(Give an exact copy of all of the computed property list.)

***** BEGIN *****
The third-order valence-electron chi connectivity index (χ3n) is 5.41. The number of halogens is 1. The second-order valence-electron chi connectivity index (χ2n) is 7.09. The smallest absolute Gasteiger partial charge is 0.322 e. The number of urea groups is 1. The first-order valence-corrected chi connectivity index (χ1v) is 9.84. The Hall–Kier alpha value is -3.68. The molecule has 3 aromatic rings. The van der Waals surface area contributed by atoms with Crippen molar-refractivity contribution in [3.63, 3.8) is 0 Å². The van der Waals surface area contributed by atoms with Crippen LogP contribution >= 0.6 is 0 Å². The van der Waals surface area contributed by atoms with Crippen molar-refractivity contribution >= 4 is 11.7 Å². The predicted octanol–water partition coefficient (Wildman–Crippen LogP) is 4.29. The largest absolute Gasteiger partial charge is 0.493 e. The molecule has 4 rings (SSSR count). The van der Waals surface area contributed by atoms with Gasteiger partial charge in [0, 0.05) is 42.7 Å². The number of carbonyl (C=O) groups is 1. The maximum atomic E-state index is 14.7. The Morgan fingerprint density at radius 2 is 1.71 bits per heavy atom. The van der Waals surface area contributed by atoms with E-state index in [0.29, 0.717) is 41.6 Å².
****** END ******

The third-order valence-electron chi connectivity index (χ3n) is 5.41. The number of halogens is 1. The second-order valence-electron chi connectivity index (χ2n) is 7.09. The smallest absolute Gasteiger partial charge is 0.322 e. The number of urea groups is 1. The first-order valence-corrected chi connectivity index (χ1v) is 9.84. The Hall–Kier alpha value is -3.68. The molecule has 3 aromatic rings. The van der Waals surface area contributed by atoms with Crippen molar-refractivity contribution in [3.63, 3.8) is 0 Å². The van der Waals surface area contributed by atoms with Crippen LogP contribution >= 0.6 is 0 Å². The van der Waals surface area contributed by atoms with Crippen molar-refractivity contribution >= 4 is 11.7 Å². The predicted octanol–water partition coefficient (Wildman–Crippen LogP) is 4.29. The largest absolute Gasteiger partial charge is 0.493 e. The molecule has 4 rings (SSSR count). The van der Waals surface area contributed by atoms with Gasteiger partial charge in [0, 0.05) is 42.7 Å². The number of carbonyl (C=O) groups is 1. The maximum atomic E-state index is 14.7. The Morgan fingerprint density at radius 2 is 1.71 bits per heavy atom. The van der Waals surface area contributed by atoms with E-state index in [0.29, 0.717) is 41.6 Å².